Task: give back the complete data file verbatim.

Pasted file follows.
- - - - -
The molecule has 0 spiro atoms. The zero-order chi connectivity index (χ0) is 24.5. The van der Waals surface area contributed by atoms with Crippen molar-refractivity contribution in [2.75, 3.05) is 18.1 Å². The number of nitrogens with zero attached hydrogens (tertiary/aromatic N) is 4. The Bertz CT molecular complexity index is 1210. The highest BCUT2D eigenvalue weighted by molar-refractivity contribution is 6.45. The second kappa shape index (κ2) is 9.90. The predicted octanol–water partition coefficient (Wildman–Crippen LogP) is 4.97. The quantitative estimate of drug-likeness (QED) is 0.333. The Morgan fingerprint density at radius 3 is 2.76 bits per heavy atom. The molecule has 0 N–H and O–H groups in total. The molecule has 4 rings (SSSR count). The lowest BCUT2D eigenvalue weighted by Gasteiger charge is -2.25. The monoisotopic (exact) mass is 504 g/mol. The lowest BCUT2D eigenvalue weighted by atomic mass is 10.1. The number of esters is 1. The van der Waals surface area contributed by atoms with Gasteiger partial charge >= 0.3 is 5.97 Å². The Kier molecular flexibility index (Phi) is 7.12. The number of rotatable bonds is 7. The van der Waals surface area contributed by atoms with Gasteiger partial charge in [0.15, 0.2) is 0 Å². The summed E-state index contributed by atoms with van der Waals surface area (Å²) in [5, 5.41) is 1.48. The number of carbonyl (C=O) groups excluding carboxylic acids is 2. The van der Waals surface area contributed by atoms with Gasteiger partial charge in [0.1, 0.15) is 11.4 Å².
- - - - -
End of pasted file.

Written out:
The molecule has 0 spiro atoms. The zero-order chi connectivity index (χ0) is 24.5. The van der Waals surface area contributed by atoms with Crippen molar-refractivity contribution in [2.75, 3.05) is 18.1 Å². The number of nitrogens with zero attached hydrogens (tertiary/aromatic N) is 4. The Bertz CT molecular complexity index is 1210. The highest BCUT2D eigenvalue weighted by molar-refractivity contribution is 6.45. The second kappa shape index (κ2) is 9.90. The predicted octanol–water partition coefficient (Wildman–Crippen LogP) is 4.97. The quantitative estimate of drug-likeness (QED) is 0.333. The Morgan fingerprint density at radius 3 is 2.76 bits per heavy atom. The molecule has 0 N–H and O–H groups in total. The molecule has 4 rings (SSSR count). The lowest BCUT2D eigenvalue weighted by Gasteiger charge is -2.25. The monoisotopic (exact) mass is 504 g/mol. The lowest BCUT2D eigenvalue weighted by atomic mass is 10.1. The number of esters is 1. The van der Waals surface area contributed by atoms with Gasteiger partial charge >= 0.3 is 5.97 Å². The Kier molecular flexibility index (Phi) is 7.12. The number of rotatable bonds is 7. The van der Waals surface area contributed by atoms with Gasteiger partial charge in [0.15, 0.2) is 0 Å². The summed E-state index contributed by atoms with van der Waals surface area (Å²) in [5, 5.41) is 1.48. The number of carbonyl (C=O) groups excluding carboxylic acids is 2. The van der Waals surface area contributed by atoms with Gasteiger partial charge in [0.1, 0.15) is 11.4 Å².